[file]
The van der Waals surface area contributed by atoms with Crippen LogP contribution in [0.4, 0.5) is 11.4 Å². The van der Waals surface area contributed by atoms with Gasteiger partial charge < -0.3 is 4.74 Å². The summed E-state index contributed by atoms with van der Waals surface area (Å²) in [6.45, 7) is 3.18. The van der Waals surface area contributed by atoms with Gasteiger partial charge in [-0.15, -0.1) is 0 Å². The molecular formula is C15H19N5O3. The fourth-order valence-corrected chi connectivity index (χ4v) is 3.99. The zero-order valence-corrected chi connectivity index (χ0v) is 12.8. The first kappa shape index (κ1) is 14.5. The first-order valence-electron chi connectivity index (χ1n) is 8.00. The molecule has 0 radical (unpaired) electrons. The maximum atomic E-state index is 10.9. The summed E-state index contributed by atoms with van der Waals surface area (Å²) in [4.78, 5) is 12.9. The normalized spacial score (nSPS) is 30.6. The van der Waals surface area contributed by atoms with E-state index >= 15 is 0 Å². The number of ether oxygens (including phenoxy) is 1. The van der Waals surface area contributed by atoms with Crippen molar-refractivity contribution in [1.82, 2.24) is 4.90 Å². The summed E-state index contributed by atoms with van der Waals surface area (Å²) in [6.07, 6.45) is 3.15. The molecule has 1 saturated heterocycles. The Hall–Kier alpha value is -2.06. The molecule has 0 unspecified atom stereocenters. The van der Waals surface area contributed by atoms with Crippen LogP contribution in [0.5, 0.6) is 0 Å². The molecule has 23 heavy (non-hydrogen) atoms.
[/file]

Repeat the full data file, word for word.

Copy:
The van der Waals surface area contributed by atoms with Crippen LogP contribution in [0.4, 0.5) is 11.4 Å². The van der Waals surface area contributed by atoms with Gasteiger partial charge < -0.3 is 4.74 Å². The summed E-state index contributed by atoms with van der Waals surface area (Å²) in [6.45, 7) is 3.18. The van der Waals surface area contributed by atoms with Gasteiger partial charge in [-0.15, -0.1) is 0 Å². The molecular formula is C15H19N5O3. The fourth-order valence-corrected chi connectivity index (χ4v) is 3.99. The zero-order valence-corrected chi connectivity index (χ0v) is 12.8. The first kappa shape index (κ1) is 14.5. The first-order valence-electron chi connectivity index (χ1n) is 8.00. The molecule has 0 radical (unpaired) electrons. The maximum atomic E-state index is 10.9. The summed E-state index contributed by atoms with van der Waals surface area (Å²) in [4.78, 5) is 12.9. The normalized spacial score (nSPS) is 30.6. The van der Waals surface area contributed by atoms with E-state index >= 15 is 0 Å². The number of ether oxygens (including phenoxy) is 1. The van der Waals surface area contributed by atoms with Crippen molar-refractivity contribution in [1.82, 2.24) is 4.90 Å². The summed E-state index contributed by atoms with van der Waals surface area (Å²) in [6.07, 6.45) is 3.15. The molecule has 1 saturated heterocycles. The Hall–Kier alpha value is -2.06. The molecule has 0 unspecified atom stereocenters. The van der Waals surface area contributed by atoms with Crippen LogP contribution in [0.5, 0.6) is 0 Å². The molecule has 23 heavy (non-hydrogen) atoms.